16 So I say, walk by the Spirit, and you will not gratify the desires of the flesh. 17 For the flesh desires what is contrary to the Spirit, and the Spirit what is contrary to the flesh. They are in conflict with each other, so that you are not to do whatever[a]you want. 18 But if you are led by the Spirit, you are not under the law. 19 The acts of the flesh are obvious: sexual immorality, impurity and debauchery;20 idolatry and witchcraft; hatred, discord, jealousy, fits of rage, selfish ambition, dissensions, factions 21 and envy; drunkenness, orgies, and the like. I warn you, as I did before, that those who live like this will not inherit the kingdom of God. 22 But the fruit of the Spirit is love, joy, peace, forbearance, kindness, goodness, faithfulness, 23 gentleness and self-control. Against such things there is no law.24 Those who belong to Christ Jesus have crucified the flesh with its passions and desires.
A Scriptural study of the word “patient” and its forms reveal that it appears 45 times in the Bible. As one studies out these 45 occurrences it becomes clear that the Bible speaks about patience in 3 different categories.
- The Patience of God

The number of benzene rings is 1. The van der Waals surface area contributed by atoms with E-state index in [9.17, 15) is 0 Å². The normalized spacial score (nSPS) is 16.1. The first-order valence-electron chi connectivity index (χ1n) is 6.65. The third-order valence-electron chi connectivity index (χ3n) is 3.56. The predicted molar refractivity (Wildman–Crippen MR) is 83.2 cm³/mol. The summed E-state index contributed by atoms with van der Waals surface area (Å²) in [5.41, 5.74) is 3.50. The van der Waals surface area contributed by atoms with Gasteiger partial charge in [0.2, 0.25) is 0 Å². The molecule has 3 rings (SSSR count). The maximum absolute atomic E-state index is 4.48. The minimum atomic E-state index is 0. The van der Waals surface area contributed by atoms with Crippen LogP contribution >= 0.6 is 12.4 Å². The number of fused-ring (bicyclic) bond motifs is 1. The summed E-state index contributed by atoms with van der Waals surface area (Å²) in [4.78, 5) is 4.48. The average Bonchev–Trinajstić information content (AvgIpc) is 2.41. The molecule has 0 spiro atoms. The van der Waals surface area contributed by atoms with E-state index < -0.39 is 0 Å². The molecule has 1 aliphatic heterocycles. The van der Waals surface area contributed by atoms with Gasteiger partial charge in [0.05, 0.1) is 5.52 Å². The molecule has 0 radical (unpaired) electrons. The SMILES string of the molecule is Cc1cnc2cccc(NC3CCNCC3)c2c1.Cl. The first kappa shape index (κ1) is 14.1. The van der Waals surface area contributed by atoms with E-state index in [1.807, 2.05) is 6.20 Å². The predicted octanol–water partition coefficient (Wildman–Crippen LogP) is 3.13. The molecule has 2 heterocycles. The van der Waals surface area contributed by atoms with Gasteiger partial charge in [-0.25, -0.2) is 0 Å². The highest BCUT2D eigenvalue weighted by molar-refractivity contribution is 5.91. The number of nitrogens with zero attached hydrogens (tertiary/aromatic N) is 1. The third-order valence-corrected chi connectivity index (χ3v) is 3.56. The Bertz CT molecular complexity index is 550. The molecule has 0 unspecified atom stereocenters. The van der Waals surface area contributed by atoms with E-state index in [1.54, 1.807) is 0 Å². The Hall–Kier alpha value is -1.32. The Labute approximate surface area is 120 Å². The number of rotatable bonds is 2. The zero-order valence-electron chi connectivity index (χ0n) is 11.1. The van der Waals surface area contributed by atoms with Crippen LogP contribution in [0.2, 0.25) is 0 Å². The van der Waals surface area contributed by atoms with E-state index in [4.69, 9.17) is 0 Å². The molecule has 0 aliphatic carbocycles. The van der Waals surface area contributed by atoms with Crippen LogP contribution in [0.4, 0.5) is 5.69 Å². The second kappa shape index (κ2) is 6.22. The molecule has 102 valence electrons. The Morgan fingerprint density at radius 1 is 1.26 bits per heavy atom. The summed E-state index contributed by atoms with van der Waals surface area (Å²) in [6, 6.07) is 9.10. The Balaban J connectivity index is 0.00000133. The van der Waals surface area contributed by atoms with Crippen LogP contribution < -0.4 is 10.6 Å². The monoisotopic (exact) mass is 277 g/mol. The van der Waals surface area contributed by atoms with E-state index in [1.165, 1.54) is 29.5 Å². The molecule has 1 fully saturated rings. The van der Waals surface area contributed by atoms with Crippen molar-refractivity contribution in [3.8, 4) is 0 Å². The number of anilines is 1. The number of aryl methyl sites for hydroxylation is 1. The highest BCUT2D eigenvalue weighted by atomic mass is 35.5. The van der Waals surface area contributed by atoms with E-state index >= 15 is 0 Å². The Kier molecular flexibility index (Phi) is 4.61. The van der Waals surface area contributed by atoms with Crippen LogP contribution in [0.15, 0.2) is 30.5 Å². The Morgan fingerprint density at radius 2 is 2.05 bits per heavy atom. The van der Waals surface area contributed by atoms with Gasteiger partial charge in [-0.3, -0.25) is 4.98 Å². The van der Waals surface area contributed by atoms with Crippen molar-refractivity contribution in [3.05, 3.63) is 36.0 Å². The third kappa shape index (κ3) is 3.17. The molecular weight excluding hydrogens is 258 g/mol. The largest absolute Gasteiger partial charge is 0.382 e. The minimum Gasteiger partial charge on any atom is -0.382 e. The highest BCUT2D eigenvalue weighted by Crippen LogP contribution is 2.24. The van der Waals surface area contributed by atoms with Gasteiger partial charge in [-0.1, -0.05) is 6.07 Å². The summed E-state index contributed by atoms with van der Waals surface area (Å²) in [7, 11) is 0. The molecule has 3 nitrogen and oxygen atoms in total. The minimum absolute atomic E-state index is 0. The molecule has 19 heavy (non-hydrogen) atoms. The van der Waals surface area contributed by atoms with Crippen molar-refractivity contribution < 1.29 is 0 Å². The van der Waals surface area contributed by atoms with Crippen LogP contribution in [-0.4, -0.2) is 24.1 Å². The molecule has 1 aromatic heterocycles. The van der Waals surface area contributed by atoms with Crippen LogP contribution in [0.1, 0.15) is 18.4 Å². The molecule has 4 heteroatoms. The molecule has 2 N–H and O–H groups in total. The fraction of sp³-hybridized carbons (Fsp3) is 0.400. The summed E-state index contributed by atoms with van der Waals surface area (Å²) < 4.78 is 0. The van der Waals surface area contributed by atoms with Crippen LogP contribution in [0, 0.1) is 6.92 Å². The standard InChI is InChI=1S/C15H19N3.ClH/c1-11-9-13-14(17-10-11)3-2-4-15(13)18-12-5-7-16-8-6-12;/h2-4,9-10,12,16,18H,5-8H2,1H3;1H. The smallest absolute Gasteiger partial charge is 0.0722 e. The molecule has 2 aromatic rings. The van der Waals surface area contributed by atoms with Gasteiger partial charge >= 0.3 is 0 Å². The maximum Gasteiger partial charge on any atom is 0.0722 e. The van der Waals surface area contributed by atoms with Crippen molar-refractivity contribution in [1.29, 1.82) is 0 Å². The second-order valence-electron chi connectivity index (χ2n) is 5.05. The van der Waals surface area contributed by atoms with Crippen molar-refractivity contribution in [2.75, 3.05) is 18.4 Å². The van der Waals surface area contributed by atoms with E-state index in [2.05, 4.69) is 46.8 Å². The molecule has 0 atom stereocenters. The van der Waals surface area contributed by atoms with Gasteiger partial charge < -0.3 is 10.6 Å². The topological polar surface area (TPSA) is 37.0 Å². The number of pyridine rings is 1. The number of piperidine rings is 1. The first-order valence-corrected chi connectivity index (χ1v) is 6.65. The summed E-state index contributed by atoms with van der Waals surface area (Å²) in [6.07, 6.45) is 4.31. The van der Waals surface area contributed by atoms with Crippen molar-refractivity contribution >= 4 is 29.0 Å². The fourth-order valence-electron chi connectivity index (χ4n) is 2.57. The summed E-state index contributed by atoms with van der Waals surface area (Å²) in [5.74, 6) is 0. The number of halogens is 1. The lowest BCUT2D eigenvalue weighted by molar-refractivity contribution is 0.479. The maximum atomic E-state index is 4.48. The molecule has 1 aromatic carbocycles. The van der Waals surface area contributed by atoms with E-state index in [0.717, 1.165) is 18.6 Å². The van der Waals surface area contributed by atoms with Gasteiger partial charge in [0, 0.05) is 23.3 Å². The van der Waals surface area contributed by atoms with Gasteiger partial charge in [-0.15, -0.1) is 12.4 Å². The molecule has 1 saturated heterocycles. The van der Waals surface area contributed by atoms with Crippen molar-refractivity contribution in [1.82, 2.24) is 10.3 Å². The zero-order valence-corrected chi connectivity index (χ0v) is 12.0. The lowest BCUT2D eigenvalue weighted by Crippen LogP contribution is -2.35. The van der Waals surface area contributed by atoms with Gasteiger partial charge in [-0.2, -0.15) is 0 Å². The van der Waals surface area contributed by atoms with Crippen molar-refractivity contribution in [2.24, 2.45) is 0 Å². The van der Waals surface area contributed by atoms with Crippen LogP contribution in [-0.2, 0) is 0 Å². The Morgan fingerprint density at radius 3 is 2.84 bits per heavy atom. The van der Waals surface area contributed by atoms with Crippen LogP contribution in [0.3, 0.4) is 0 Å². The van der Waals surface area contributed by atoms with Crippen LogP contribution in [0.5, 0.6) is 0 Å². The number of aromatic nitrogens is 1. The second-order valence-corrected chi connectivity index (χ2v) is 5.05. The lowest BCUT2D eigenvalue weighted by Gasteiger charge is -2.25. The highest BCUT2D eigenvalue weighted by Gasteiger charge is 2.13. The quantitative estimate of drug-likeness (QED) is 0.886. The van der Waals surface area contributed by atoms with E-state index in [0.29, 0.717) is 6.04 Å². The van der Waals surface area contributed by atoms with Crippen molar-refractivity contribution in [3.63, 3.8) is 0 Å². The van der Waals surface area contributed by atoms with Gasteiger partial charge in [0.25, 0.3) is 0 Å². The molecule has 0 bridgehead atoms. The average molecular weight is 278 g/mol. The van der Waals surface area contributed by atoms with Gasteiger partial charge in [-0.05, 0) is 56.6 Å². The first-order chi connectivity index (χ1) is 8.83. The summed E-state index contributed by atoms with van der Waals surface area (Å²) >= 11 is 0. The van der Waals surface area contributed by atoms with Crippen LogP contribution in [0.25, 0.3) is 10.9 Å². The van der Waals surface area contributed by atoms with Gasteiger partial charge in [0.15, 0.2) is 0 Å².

First of all, the Bible talks about God’s patience which we may be tempted to think does not apply to us. Of course, God is patient, He is perfect while we are imperfect. So, we wrongly conclude that we should just pass over the Patience of God and go on to the other ways that patience is described in the Bible. But He is the basis and model for our patience. The goal is for us to be like Christ, to conform to Him and not to the culture, and while we don’t become God we are supposed to use God as our example. To keep our eyes on Christ and to allow the Holy Spirit to change us to become like Him. When it comes to patience 2 Peter 3:8-9 tells us, “But you must not forget this one thing, dear friends: A day is like a thousand years to the Lord, and a thousand years is like a day. 9 The Lord isn’t really being slow about his promise, as some people think. No, he is being patient for your sake. He does not want anyone to be destroyed, but wants everyone to repent.” It’s here that we are reminded of how patient God is with people. People come with problems that will challenge your patience, but do you notice that God the Father is focus on them coming to faith not on the frustrations. One of the keys to being patient with people is a proper perspective. Many of us are making it about the frustrations instead of people coming to faith. The second key to patience is we need to focus on serving not selfishness. Notice that God’s focus is on people, His patience is centered around helping others. Look selfishness never serves patience, instead it will sever the spine of patience, leaving you crippled and callused. Many of us become impatient with people because we have put the spotlight on self not serving. Now think of how long God waited for you to accept His Son Jesus and for some of you He is still waiting. Think of all the ups and downs in your Christian walk, those seasons of sin and rebellion and yet the Father in His faithfulness patiently pursued you. We see the same thing in 1 Peter 3:20 where it tells us that “God waited patiently, in the days of Noah…” In the days of Noah, sin had become so widespread that God only spared 8 people during the flood. In spite of the stench of all the sin, God waited patiently while the ark was being built. Aren’t you glad God was patient? I’m sure it would have been tempting to just be done with the whole mess. I mean it’s only 8 righteous people and based on some scholars population predictions the percentage of righteous people would have been less that 1/10 of 1%…Yet God waited patiently. When you look at the stories of the Bible, it becomes abundantly clear that God operates on a totally different time table than we do. We often find ourselves bent out of shape because things don’t happen as quickly as we would like them to happen. The truth of the matter is that God doesn’t work on our timetable. Both Peter and the psalmist were not joking when they said a thousand years is like a day to God and a day is like a thousand years. Here is the point, the way God does things is often totally different from the way we would like for Him to do it. We want things to be done yesterday but God is in charge not us, He created time, so He is not bound by it therefore He is not in a hurry. We get in a hurry because we tend to focus on time more than God’s truth. We have become motivated more by our watches than God’s Word. When it comes to time we need to remember we need to stop listing to its ticking and learn to trust in God’s truth. Don’t forget that God appeared to Abraham when he was 75 and promised to make him a great nation. Very few fathers wait until they are 75 to begin a family, so you would expect God’s promise to be fulfilled quickly, but you know the story, 25 years passed before Abraham and Sarah had Isaac.” By the time the child was born, Abraham was 100 years old and Sarah was 90. While God was patient, Abraham and Sarah were not and chose to take matters into their own hands and made a mess, one we are still living in today. God also told Abraham that every place his foot touched would be given to him. Yet this promise was not fulfilled on Abraham’s timetable either. While Abraham traveled many places during his life the only land Abraham owned was a cemetery plot. God kept His promise, Abraham’s descendants would leave the promised land 400 years later, but they would return. After 400 years in Egypt, the people would wander in the wilderness for 40 years. Then, they would enter the promised land, where they would remain a weak immature nation for many years. In reality Israel didn’t become a great nation for 900 years. Don’t forget that Jesus spent 33 years on earth but only began His public ministry at age 30. Now if I had been the one establishing the plan, I would have had Him hit the ground running. I mean 33 years is a short life, I would think He should make every minute count. But again, God’s perspective was very different. He was much more patient, Jesus waited 30 years after His birth to begin His public ministry. Most of us find it difficult to be kept waiting an hour, but God works at His own speed, not ours. I’m reminded of the words of Isaiah 40:13 “But those who wait on the LORD will find new strength. They will fly high on wings like eagles. They will run and not grow weary. They will walk and not faint.” If you want to FLY, RUN, and WALK you must learn to wait on God. Yes, patience has a price tag but a lack of patience costs far more. Let’s say a quart of oil cost $3.00, so you decide to save some money and not buy any it won’t be long before you will discover that it will cost thousands to rebuild that engine. Understanding how patient God has been with me prepares my heart to be patient with other people. In Ephesians 4:2 Paul says we are to be “With all humility and gentleness, with patience, showing tolerance for one another in love.” And in Colossians 3:12 “So, as those who have been chosen of God, holy and beloved, put on a heart of compassion, kindness, humility, gentleness and patience; bearing with one another, and forgiving each other, whoever has a complaint against anyone; just as the Lord forgave you, so also should you.” These verses tell us that we are to be long-suffering with others just like God is with us. Why not take some time today and ponder how patient God has been with you not only in your past but also in your present. Then spend time in prayer thanking Him for the present of His patience in your life.